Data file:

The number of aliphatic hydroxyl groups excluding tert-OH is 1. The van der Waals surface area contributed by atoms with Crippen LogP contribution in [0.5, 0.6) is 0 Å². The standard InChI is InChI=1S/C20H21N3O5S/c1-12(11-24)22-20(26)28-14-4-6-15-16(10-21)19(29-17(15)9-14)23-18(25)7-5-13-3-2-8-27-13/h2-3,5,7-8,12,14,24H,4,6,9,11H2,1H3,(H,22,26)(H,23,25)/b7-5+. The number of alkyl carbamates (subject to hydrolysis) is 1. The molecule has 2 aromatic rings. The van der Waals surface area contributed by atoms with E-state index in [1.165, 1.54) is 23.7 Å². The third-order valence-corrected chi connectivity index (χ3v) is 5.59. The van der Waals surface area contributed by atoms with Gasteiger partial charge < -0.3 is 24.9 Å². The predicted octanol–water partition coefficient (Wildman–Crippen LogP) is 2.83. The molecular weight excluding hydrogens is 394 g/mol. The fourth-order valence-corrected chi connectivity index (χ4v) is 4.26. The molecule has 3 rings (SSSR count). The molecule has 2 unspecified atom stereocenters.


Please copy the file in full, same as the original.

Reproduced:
The number of aliphatic hydroxyl groups excluding tert-OH is 1. The van der Waals surface area contributed by atoms with Crippen LogP contribution in [0.5, 0.6) is 0 Å². The standard InChI is InChI=1S/C20H21N3O5S/c1-12(11-24)22-20(26)28-14-4-6-15-16(10-21)19(29-17(15)9-14)23-18(25)7-5-13-3-2-8-27-13/h2-3,5,7-8,12,14,24H,4,6,9,11H2,1H3,(H,22,26)(H,23,25)/b7-5+. The number of alkyl carbamates (subject to hydrolysis) is 1. The molecule has 2 aromatic rings. The van der Waals surface area contributed by atoms with E-state index in [1.165, 1.54) is 23.7 Å². The third-order valence-corrected chi connectivity index (χ3v) is 5.59. The van der Waals surface area contributed by atoms with Gasteiger partial charge < -0.3 is 24.9 Å². The predicted octanol–water partition coefficient (Wildman–Crippen LogP) is 2.83. The molecular weight excluding hydrogens is 394 g/mol. The fourth-order valence-corrected chi connectivity index (χ4v) is 4.26. The molecule has 3 rings (SSSR count). The molecule has 2 unspecified atom stereocenters.